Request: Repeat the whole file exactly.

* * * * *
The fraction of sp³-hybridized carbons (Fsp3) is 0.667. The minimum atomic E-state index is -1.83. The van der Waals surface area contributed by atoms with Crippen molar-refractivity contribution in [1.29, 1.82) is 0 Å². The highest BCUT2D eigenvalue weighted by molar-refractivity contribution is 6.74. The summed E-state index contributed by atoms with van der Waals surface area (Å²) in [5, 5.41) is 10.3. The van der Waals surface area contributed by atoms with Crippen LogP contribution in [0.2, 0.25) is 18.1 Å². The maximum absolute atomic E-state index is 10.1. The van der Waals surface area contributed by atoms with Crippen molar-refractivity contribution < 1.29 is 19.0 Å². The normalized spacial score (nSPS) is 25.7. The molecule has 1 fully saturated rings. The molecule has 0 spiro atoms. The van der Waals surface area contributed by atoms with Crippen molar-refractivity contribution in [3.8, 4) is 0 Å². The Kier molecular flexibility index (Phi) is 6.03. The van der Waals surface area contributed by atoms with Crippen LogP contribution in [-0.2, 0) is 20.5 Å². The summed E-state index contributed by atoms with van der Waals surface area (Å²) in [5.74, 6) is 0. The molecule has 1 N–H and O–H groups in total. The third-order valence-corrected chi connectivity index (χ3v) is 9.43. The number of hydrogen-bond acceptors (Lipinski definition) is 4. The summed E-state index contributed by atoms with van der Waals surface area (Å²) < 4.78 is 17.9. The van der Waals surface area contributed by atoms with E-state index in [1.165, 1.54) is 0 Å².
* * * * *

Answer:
The fraction of sp³-hybridized carbons (Fsp3) is 0.667. The minimum atomic E-state index is -1.83. The van der Waals surface area contributed by atoms with Crippen molar-refractivity contribution in [1.29, 1.82) is 0 Å². The highest BCUT2D eigenvalue weighted by molar-refractivity contribution is 6.74. The summed E-state index contributed by atoms with van der Waals surface area (Å²) in [5, 5.41) is 10.3. The van der Waals surface area contributed by atoms with Crippen LogP contribution in [0.2, 0.25) is 18.1 Å². The maximum absolute atomic E-state index is 10.1. The van der Waals surface area contributed by atoms with Crippen molar-refractivity contribution < 1.29 is 19.0 Å². The normalized spacial score (nSPS) is 25.7. The molecule has 1 fully saturated rings. The molecule has 0 spiro atoms. The van der Waals surface area contributed by atoms with Crippen molar-refractivity contribution in [3.8, 4) is 0 Å². The Kier molecular flexibility index (Phi) is 6.03. The van der Waals surface area contributed by atoms with Crippen LogP contribution in [-0.2, 0) is 20.5 Å². The summed E-state index contributed by atoms with van der Waals surface area (Å²) in [5.74, 6) is 0. The molecule has 1 N–H and O–H groups in total. The third-order valence-corrected chi connectivity index (χ3v) is 9.43. The number of hydrogen-bond acceptors (Lipinski definition) is 4. The summed E-state index contributed by atoms with van der Waals surface area (Å²) < 4.78 is 17.9. The van der Waals surface area contributed by atoms with E-state index in [1.165, 1.54) is 0 Å².